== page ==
The reader went to the ambo and gave the first reading as it appeared in the missalette. Then the cantor led the responsorial psalm for the day from the cantor's lectern in the usual way. The reader returned to the ambo and gave the second reading, again as it appeared in the missalette. The Alleluia and verse before the Gospel were sung to a setting new to me but not bad at all. From the ambo, the priest then proclaimed the Gospel using the long form, after taking a moment to identify it as Mark 5:21-43.
The priest began his homily by saying that today's Gospel passages were among his favorite passages of the Bible. He recalled the accounts of the Gospel and brought them to life a bit more. Then he told the joke about the woman whose house was slowly being covered by floodwaters as she insisted, "I have faith; God will save me." Two boats and a helicopter passed her, and she refused their help, firm in the belief that God would save her. Finally, after she drowned, she complained to St. Peter at the Pearly Gates that God had abandoned her, to which St. Peter replied, "God sent you two boats and a helicopter; why are you complaining?" Even though everyone laughed, he repeated the punch line and said, "we need that air conditioning, I guess."
The priest followed this with a reading from James, 2:14-17, which he used in support of a general theme that prayer alone is not sufficient. He made the point that the two people in today's Gospel did not just sit around; they made the effort to seek out Jesus. The priest also mentioned an Irish woman who was unashamed of her Catholic faith and took every opportunity to mention it and discuss it with others; he said that it was sad that we are not all like that, and instead we have taken "separation of church and state" to extreme levels."
The priest introduced the Creed by saying. "If anyone ever asks you what it means to be a Catholic, it's all right here." After we recited the Creed, the reader led the intentions of the Prayer of the Faithful; the response was, "Lord, have mercy." A collection was taken using long-handled wicker baskets as we sang the offertory hymn, "Christ, Be Our Light." The chalice and ciboriums were of metal.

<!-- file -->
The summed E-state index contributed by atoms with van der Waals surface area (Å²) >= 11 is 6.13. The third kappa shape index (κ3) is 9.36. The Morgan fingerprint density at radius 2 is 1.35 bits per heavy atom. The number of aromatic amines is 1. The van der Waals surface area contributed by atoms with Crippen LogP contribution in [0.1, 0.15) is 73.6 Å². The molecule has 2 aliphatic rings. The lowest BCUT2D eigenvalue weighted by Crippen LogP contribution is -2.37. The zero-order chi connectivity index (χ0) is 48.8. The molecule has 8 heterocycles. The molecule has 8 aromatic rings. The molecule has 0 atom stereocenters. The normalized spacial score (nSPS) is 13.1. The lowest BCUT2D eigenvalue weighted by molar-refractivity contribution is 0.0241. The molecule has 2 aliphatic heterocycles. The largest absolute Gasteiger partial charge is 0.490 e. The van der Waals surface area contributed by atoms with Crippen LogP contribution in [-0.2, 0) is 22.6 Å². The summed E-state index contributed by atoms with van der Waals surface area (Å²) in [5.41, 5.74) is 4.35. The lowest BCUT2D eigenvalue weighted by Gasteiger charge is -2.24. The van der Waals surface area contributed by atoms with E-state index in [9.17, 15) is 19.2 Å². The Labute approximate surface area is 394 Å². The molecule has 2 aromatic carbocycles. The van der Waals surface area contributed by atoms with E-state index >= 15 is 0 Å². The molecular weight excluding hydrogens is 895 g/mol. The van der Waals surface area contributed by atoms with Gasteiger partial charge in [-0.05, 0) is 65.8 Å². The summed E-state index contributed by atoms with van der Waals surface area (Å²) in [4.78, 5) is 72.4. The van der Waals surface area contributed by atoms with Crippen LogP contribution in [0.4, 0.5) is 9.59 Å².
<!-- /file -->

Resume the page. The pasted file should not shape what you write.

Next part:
The Sanctus, Memorial Acclamation, Great Amen, and Agnus Dei were sung, apparently to the setting from the Heritage Mass, as I saw the cantor holding the missalette, and that is the only setting that appears there. It seemed to match the music besides. The priest used the second Eucharistic Prayer.
At the Our Father, the column to my left proved its usefulness as the priest said, "How about we join hands?" A long pause followed; I could not see what was happening (and probably did not want to see what was happening) but the priest was mumbling a few words-- I suspect that the servers were a bit squeamish or less than enthusiastic about joining hands with him, but finally, the recitation of the prayer began. I was spared as I had left a plausible amount of space between me and the woman to my right, and as we have seen in earlier weeks, columns usually prefer not to join hands. Unfortunately, most of the others in the congregation had little choice.
At Holy Communion, three lay ministers assisted the priest in distribution. The chalice was not offered to the congregation, but the priest did allow the servers and lay ministers to share his own chalice. Four stations were located at the front of the church; the "dual-station" method was used. Those in the rear received first; I also noticed that at the very end, those in the front pew received kneeling without walking to the front, which was interesting. This may have been because a disabled person was in that pew, but I couldn't tell. The Communion hymn was "Gift of Finest Wheat."
After Communion, the reader went to the ambo and gave several announcements, including one mentioning that air conditioning will be installed later this month and will necessitate moving daily Mass to the Spanish chapel in an adjacent building for one week. The priest followed by saying, "Isn't that a wonderful announcement?" which was met with a round of applause. Then he offered the closing prayer and final blessing. The closing hymn was "I Am the Bread of Life." The priest waited at the head of the center aisle until the end of the first verse before proceeding down the aisle with the servers and reader.
* * * * * * * *
"Those columns have to go."
"I saw a guy today who didn't have to join hands on account of one. Not tolerable."
"But the church will collapse if we remove the columns."
"Joining hands is more important. We are a friendly parish, remember?"